Warning Signs of Gestational Diabetes

Reviewed by James Brann, MD
Even if you feel good during your pregnancy, gestational diabetes is something you should be on the lookout for. This is a somewhat common occurrence that happens when your pregnancy hormones interfere with your body’s ability to process sugar. Although it happens in only a marginal (less than 5%) number of pregnancies, it can be alarming.
Women with gestational diabetes run a risk of high blood pressure, elevated insulin (blood sugar) and other complications. This can put your baby at risk, especially if left untreated. Women with this type of “pregnancy diabetes” are more likely to give birth to large babies because of the extra sugar from the expectant mother being delivered through the umbilical cord to the fetus.

As you can imagine, having a nine pound baby or more will cause more pain during labor and delivery, therefore many women with gestational diabetes are succumbed to C-sections. Their newborns are more likely to develop breathing problems or have jaundice, which causes the baby’s skin to appear yellowish in color. Or even worse, the baby could get stuck in the birth canal.

Who is most at risk of gestational diabetes?

Overall, these things all sound problematic, so it is best to check for diabetes somewhere around the 24 – 28th week of pregnancy. You may be more at risk if you are over the age of thirty, have a family history of diabetes or if you have ever had gestational diabetes in previous pregnancies. Certain races also have a higher risk of developing this, especially African-American, Eastern Asian, Native American, or Hispanic heritages. Women who are overweight also have a higher chance of developing gestational diabetes, no matter their ethnic background.
If you are within one of the higher risk categories, your ob-gyn may decide to screen you sooner than the normal 24-week mark. Your doctor will ask you to drink a sugary, liquid substance and then you may have to wait for a while in the waiting room. After the sugary liquid has a chance to work, you will be asked to take a blood test, whereupon your blood sugar levels will be checked. If they seem high, you may be asked to repeat this test again.

What are the symptoms?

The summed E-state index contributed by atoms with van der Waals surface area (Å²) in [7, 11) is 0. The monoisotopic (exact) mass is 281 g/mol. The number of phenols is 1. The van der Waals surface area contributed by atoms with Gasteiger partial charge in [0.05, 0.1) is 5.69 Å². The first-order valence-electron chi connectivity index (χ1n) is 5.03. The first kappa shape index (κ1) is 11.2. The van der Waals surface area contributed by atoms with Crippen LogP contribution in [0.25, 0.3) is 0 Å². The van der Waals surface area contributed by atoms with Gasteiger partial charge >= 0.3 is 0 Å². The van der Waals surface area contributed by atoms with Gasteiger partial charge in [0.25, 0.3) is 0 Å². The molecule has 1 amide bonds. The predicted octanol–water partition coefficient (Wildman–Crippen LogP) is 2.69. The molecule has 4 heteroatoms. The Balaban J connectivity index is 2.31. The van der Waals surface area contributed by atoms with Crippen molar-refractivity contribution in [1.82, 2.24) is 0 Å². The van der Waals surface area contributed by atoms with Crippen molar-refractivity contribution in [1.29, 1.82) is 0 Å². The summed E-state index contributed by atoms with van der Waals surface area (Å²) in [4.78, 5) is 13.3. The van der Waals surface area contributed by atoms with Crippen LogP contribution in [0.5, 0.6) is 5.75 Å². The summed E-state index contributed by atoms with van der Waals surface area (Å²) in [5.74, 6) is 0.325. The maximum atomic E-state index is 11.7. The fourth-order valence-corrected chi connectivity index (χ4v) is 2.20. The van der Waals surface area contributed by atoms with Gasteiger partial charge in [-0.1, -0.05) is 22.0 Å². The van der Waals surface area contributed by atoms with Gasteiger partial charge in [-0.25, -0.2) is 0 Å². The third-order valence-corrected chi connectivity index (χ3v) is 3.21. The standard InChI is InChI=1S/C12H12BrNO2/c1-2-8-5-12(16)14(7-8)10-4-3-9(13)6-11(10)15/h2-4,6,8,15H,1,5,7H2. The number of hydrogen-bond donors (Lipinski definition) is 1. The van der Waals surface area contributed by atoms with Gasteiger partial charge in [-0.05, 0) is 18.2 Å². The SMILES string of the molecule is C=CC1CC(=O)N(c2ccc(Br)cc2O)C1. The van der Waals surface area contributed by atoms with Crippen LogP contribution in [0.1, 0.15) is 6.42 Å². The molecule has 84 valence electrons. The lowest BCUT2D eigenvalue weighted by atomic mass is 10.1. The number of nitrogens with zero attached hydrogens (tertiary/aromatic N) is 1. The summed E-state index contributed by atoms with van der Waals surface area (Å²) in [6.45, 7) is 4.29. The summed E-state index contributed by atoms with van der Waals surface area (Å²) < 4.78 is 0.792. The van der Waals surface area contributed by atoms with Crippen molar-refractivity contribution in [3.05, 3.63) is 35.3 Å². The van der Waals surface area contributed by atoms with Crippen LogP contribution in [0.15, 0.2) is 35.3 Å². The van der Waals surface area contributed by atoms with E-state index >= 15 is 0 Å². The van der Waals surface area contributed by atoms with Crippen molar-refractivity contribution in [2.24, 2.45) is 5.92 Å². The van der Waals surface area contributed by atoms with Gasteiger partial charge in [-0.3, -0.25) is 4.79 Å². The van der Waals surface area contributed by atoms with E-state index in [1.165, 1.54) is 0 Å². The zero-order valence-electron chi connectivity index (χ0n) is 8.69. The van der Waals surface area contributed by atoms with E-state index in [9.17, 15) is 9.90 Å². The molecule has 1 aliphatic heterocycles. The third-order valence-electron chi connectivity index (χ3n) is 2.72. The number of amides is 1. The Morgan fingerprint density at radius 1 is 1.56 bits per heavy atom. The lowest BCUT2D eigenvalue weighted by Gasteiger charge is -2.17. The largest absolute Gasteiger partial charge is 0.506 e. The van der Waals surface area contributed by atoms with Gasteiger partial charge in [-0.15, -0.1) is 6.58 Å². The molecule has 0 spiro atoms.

Gestational diabetes symptoms are tough to notice, especially for pregnant women. Your body is already changing so much that it can be hard to discern whether your symptoms are something to be concerned about or not. In fact, some women don’t notice any symptoms at all, making it even tougher to determine. You may feel:

  • Extra thirsty or dehydrated
  • Extra tired or fatigued
  • Extra hungry or famished
  • Nauseous or vomiting
  • Increased frequency in urinating
  • Bladder infections
  • Blurry vision

Because many of the symptoms are also associated with other pregnancy issues, it may be tough to pinpoint. So, it is best for all expectant mothers to check if they feel any of these symptoms. The worst your doctor can say is that you have it, but by not getting proper care if you do, it can cause more harm to both the baby and your own personal health.

On the bright side, gestational diabetes often goes away following the pregnancy and will not interfere with a woman’s ability to breastfeed. Many women can manage their diabetes through proper nutrition, exercise and other incredibly natural solutions. It is best to avoid excessive sweets, as this can also raise blood sugar levels. A diet filled with plenty of veggies, fruits, nuts, beans and “good carbs” will be best for you to manage blood sugars. Your doctor may also give you instructions to prick your finger and check your insulin levels daily.

Living with gestational diabetes is not the end of the world; however it is essential for you and the baby to get proper care.


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